Yellen Sounds Alarm on Possible June 1 Default If Biden, Congress Fail to Pass Debt Limit Bill

Tariffs - U.S. Treasury Secretary Janet Yellen speaks during a press conference at the G-2
AP Photo/Aijaz Rahi

Treasury Secretary Janet Yellen projected Monday that the U.S. could run out of cash to pay its bills as early as June 1.

Yellen made the estimation in a letter to House Speaker Kevin McCarthy (R-CA), writing that the nation would reach its debt ceiling by at least early June based on current data.

“We will be unable to continue to satisfy all of the government’s obligations by early June, and potentially as early as June 1, if Congress does not raise or suspend the debt limit before that time,” she wrote.

Yellen warned that “waiting until the last minute to suspend or increase the debt limit can cause serious harm to business and consumer confidence, raise short-term borrowing costs for taxpayers, and negatively impact the credit rating of the United States.”

Yellen cited past “impasses,” a reference to the current standoff between McCarthy and Democrat leaders President Joe Biden and Sen. Chuck Schumer (NY), as evidence that congressional action was needed to stave off an economic crisis.

McCarthy defied the expectations of some by successfully unifying House Republicans around a plan to address the debt ceiling last week. The chamber narrowly passed the Limit, Save, Grow Act along partisan lines after tense negotiations within the GOP conference.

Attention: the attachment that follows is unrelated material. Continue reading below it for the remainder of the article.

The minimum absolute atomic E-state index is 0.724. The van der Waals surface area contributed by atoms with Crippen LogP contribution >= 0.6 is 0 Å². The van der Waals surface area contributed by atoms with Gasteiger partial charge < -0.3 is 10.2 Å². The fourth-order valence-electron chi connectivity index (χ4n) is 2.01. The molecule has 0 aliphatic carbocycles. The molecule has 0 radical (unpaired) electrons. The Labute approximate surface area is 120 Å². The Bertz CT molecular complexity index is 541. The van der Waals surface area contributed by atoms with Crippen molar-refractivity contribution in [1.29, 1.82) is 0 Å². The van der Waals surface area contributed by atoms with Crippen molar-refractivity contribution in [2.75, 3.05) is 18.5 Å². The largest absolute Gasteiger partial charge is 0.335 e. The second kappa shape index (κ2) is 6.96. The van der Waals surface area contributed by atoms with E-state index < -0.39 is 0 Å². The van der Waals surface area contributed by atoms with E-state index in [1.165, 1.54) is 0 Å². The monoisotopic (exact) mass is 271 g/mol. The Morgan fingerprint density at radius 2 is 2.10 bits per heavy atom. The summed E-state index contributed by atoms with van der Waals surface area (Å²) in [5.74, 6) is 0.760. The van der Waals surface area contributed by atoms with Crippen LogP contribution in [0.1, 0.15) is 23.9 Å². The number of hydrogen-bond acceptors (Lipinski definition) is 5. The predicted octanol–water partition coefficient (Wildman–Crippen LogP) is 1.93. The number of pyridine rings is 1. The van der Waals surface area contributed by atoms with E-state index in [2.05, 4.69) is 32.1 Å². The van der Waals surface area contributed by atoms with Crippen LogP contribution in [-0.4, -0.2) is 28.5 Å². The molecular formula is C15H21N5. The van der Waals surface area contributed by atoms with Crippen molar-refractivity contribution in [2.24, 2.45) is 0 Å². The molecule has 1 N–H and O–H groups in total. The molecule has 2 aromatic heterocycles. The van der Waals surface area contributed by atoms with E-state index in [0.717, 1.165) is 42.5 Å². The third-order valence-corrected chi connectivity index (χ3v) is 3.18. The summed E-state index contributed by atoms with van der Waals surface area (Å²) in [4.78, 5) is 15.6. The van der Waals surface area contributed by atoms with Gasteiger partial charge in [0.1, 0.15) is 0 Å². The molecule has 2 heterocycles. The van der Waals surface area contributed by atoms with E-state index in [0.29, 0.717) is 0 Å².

The bill would raise the debt limit in exchange for substantial spending cuts that would save the government an estimated $4.8 trillion over ten years.

Speaker of the House Kevin McCarthy, R-Calif., conducts a news conference in the U.S. Capitols Statuary Hall on Thursday, January 12, 2023. (Tom Williams/CQ-Roll Call, Inc via Getty Images)

Speaker of the House Kevin McCarthy conducts a news conference in the U.S. Capitol, January 12, 2023. (Tom Williams/CQ-Roll Call, Inc via Getty Images)

Schumer, however, has declared the bill, which he calls the “Default on America Act,” dead on arrive in the Senate, despite offering no viable alternatives to solve the looming catastrophe.

Biden had up until Monday refused to negotiate with McCarthy on the debt ceiling. But, in a move that coincided with Yellen’s letter, the president gave in and reached out to McCarthy, Schumer, Senate Minority Leader Mitch McConnell (R-KY), and House Minority Leader Hakeem Jeffries (D-NY) to meet this month on the matter, the White House confirmed.

Drawing Biden to the negotiating table is a victory for McCarthy after the president had insisted he would not cooperate with House Republicans on the issue of the nation’s borrowing capacity.

Both Biden and Schumer have been demanding a “clean” debt limit hike, that is, a debt limit increase without the spending reductions Republicans are aiming for.

McCarthy has however promised to reject that option, pointing to exorbitant government spending and an inflationary environment under Biden as reason to attach conditions to any debt limit increase or suspension.

Yellen wrote to the GOP leader, “If Congress fails to increase the debt limit, it would cause severe hardship to American families, harm our global leadership position, and raise questions about our ability to defend our national security interests.”

McCarthy responded to Yellen’s letter in a statement Monday evening, sharply criticizing the Biden administration for three months of “inaction.”

“After three months of the Biden administration’s inaction, the House acted, and there is a bill sitting in the Senate as we speak that would put the risk of default to rest,” McCarthy said. “The Senate and the President need to get to work — and soon.”

Write to Ashley Oliver at Follow her on Twitter at @asholiver.


Please let us know if you're having issues with commenting.